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Homework Help: Root Test, Infinite Series

  1. May 1, 2010 #1
    1. The problem statement, all variables and given/known data

    I don't have the problem in front of me but it was something like "converge or diverge"?:

    [tex]\sum[/tex] 5^n/(n+1)





    3. The attempt at a solution

    I would like to know that if I use the root test, would I get lim n-> [tex]\infty[/tex] 5/(n+1)^1/n = 5/(n+1)^0 = 5/1 = 5 ?

    I suspect this is not correct since (n+1)^1^n is an indeterminate form, however, in the book the only way to solve the problem that led to the correct answer was if (n+1) became 1

    (this is not the exact example, I am more interested in if you can use the root test on variables variables of n in the base, ex lim -> [tex]\infty[/tex]n^1/n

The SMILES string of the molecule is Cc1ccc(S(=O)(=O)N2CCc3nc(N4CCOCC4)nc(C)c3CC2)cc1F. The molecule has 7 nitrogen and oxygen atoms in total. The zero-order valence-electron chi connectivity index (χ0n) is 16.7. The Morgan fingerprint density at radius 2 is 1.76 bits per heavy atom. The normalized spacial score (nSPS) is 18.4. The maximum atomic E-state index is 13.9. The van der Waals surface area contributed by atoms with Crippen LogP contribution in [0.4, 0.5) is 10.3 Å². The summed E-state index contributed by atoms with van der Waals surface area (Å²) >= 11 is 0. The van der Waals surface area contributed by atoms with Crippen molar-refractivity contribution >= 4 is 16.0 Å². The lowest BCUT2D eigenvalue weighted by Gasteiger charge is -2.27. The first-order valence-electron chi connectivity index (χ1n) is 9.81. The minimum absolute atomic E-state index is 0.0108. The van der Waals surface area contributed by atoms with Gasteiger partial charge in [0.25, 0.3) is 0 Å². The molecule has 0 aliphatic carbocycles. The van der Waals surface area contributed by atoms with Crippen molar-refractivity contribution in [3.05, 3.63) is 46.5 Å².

If this is not clear enough I will re-post with the correct problem.
    1. The problem statement, all variables and given/known data



    2. Relevant equations



    3. The attempt at a solution
     
  2. jcsd
  3. May 1, 2010 #2

    Dick

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    (n+1)^(1/n) may be indeterminant, but the limit as n->infinity of (n+1)^(1/n) is 1. Take the log and apply l'Hopital.
     
  4. May 1, 2010 #3
    do you mean, y=(n+1)^1/n
    lny = ln(n+1)^1/n,
    lny = (n+1)/n

    y'/y = 1/1
    e^y'=e^y... ok I got kinda lost
     
  5. May 1, 2010 #4

    Dick

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    ln((n+1)^(1/n))=(1/n)*ln(n+1)=ln(n+1)/n. Apply l'Hopital. What's limit ln(n+1)/n?
     
  6. May 1, 2010 #5
    ok, but when I take the derivative of the top and bottom with respect to n I get (1/(n+1)) / 1 = 1/(n+1), and that -> 0 as n - > infinity. Not sure how you are getting 1 as an answer.
     
  7. May 1, 2010 #6

    Dick

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    That limit is telling you that log(y)=0. Remember, you took the log? What's y?
     
  8. May 1, 2010 #7
    so take e on both sides and you get y = e^0, or y = 1

    :)


    Thanks! I think that's just something worth memorizing!
     
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